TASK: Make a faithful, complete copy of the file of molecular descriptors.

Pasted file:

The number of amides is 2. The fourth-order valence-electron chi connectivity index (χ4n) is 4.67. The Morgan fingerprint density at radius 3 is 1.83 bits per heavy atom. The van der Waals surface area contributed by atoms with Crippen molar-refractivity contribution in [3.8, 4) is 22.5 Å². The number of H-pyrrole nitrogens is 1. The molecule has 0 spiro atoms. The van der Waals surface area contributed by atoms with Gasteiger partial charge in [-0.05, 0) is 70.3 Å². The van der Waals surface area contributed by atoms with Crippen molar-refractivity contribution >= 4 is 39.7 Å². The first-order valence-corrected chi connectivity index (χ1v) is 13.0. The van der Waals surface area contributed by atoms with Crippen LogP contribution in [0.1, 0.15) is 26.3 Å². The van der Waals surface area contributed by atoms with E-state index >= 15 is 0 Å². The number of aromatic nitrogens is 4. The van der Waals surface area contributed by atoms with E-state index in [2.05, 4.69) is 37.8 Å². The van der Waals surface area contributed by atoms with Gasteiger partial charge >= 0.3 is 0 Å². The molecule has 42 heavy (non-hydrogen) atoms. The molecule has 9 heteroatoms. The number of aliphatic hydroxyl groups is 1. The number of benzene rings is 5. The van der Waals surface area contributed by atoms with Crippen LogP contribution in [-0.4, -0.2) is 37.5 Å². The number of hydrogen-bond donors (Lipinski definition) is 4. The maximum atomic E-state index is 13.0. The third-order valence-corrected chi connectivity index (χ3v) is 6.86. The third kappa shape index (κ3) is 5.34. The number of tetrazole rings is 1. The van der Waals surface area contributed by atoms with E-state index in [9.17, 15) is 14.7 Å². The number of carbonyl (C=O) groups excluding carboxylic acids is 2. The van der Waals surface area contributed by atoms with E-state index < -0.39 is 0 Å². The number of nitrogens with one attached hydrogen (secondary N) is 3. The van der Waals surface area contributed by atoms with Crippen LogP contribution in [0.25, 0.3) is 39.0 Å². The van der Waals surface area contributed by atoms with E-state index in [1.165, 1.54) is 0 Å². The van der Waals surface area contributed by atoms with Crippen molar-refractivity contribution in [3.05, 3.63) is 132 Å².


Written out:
The number of amides is 2. The fourth-order valence-electron chi connectivity index (χ4n) is 4.67. The Morgan fingerprint density at radius 3 is 1.83 bits per heavy atom. The van der Waals surface area contributed by atoms with Crippen molar-refractivity contribution in [3.8, 4) is 22.5 Å². The number of H-pyrrole nitrogens is 1. The molecule has 0 spiro atoms. The van der Waals surface area contributed by atoms with Gasteiger partial charge in [-0.05, 0) is 70.3 Å². The van der Waals surface area contributed by atoms with Crippen molar-refractivity contribution >= 4 is 39.7 Å². The first-order valence-corrected chi connectivity index (χ1v) is 13.0. The van der Waals surface area contributed by atoms with Crippen LogP contribution in [0.1, 0.15) is 26.3 Å². The van der Waals surface area contributed by atoms with E-state index >= 15 is 0 Å². The number of aromatic nitrogens is 4. The van der Waals surface area contributed by atoms with E-state index in [2.05, 4.69) is 37.8 Å². The van der Waals surface area contributed by atoms with Gasteiger partial charge >= 0.3 is 0 Å². The molecule has 42 heavy (non-hydrogen) atoms. The molecule has 9 heteroatoms. The number of aliphatic hydroxyl groups is 1. The number of benzene rings is 5. The van der Waals surface area contributed by atoms with Crippen LogP contribution in [-0.4, -0.2) is 37.5 Å². The number of hydrogen-bond donors (Lipinski definition) is 4. The maximum atomic E-state index is 13.0. The third-order valence-corrected chi connectivity index (χ3v) is 6.86. The third kappa shape index (κ3) is 5.34. The number of tetrazole rings is 1. The van der Waals surface area contributed by atoms with E-state index in [9.17, 15) is 14.7 Å². The number of carbonyl (C=O) groups excluding carboxylic acids is 2. The van der Waals surface area contributed by atoms with E-state index < -0.39 is 0 Å². The number of nitrogens with one attached hydrogen (secondary N) is 3. The van der Waals surface area contributed by atoms with Crippen LogP contribution in [0.25, 0.3) is 39.0 Å². The van der Waals surface area contributed by atoms with E-state index in [1.165, 1.54) is 0 Å². The van der Waals surface area contributed by atoms with Crippen molar-refractivity contribution in [3.05, 3.63) is 132 Å².